Aminator is a tool created by Netflix to populate and catalog application images that are the building blocks for any service infrastructure you can dream up. Aminator works by taking a “Foundation AMI” and mounting a snapshot from it in order to provision your application. It does this by mounting a volume, created from an image snapshot, to a running instance then performing a chroot that runs provisioners such as Chef or Ansible. Once the provisioning step is complete the volume is snapped and registered as an AMI. Aminator doesn’t stop there however. It also creates tags of the snapshot and the AMI so that they can be easily identified. Some of the information included in the tags is:
* Package version info
* Name of application
* Base AMI
Having this information allows an Aminator user to trace back the history of how one of their applications was deployed, also pinning the deployment to a particular person.
Some of the benefits of using Aminator for app deployment include:
- Ensuring exact and dependable recovery of previous application stack (including dependencies and software)
- Allows applications to be deployed in AutoScaling groups as each AMI is completely self contained version of the application
- Ensures application images are tagged with appropriate meta data for traceability
- Allows traceability of ownership of images (since Netflix uses one large AWS account)
With the addition of Eucalyptus cloud to deploy on you can enjoy the following:
- An internal test and development platform for NetflixOSS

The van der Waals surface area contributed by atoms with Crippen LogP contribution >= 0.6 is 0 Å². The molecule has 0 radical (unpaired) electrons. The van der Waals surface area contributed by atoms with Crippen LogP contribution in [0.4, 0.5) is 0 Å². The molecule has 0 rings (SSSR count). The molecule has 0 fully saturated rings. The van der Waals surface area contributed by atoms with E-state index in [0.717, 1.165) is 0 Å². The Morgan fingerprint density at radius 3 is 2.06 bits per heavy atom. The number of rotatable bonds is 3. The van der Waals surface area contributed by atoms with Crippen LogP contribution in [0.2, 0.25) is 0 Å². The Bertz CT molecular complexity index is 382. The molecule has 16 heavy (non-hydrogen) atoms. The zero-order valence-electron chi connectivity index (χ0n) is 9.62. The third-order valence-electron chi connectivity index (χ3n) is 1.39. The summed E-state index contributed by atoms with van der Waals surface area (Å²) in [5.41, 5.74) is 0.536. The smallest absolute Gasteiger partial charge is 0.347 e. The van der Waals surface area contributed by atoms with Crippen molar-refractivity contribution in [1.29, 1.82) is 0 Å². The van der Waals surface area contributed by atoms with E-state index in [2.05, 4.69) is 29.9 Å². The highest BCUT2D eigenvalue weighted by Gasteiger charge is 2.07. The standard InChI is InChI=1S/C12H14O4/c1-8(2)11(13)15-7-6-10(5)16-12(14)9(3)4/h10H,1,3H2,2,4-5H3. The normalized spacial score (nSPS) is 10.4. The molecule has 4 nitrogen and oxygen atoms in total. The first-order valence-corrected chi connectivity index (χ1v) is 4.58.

- Gives application developers an easy way to catalog, build, and deploy their test applications
- Ensures a repeatable process is in place for creating an image that will eventually go into production
- Test changes to an image quickly/cheaply on local private infrastructure before deploying into production
Using Aminator in Eucalyptus
In order to run Aminator we will first need to build our Aminator instance (which will also be the AMI we use as the “Foundation AMI”).
- Download the Ubuntu Precise QCOW disk image to a machine that has the qemu-img tool
- Convert the QCOW image to RAW format using the following command:
- qemu-img convert -O raw ubuntu-12.04-server-cloudimg-amd64-disk1.img ubuntu-12.04-server-cloudimg-amd64-disk1.raw
- Once the image is converted start up an instance so we can create our “Foundation AMI”
- After the instance is booted copy the raw image to the instances ephemeral storage
- Attach a 2G volume to the instance
- Copy the disk file to the volume using dd:
- dd if=ubuntu-12.04-server-cloudimg-amd64-disk1.raw of=/dev/vdb
- Create a snapshot from your volume
- Register the snapshot as an image in your cloud. Remember this AMI ID as it will be what we pass to Aminator in later steps.
- Run an instance from the newly created image and log into it
In these steps we have now created the base image for future application deployments and created the instance where we will run our Aminator tasks. Next up we will install Aminator and the Eucalyptus plugin:
- Clone the Aminator repository
- git clone https://github.com/Netflix/aminator.git
- Edit the aminator/default_conf/environments.yml file and add the following block:
- Run the setup script twice from inside the aminator directory
- cd aminator;python setup.py install; python setup.py install
- Now clone the eucalyptus-cloud Aminator plugin and install it
- Now that you have all the dependencies lets run an amination to install and label an Apache web server image:
- sudo aminate -e euca_apt_linux –ec2-endpoint <clc-ip> -B emi-CD544111 apache2
In the above command we have told Aminator a few things about what we want to do:
- -e: Use the Eucalyptus environment for provisioning a Linux machine with APT
- –ec2-endpoint: Use this IP to connect to the Eucalyptus cloud
- -B: Use this AMI (the one we registered in the steps above) as the base image
- apache2: Install the apache2 package and tag the appropriate version information onto the snapshot and image
After a few minutes Aminator should complete, letting you know which AMI it has registered for you.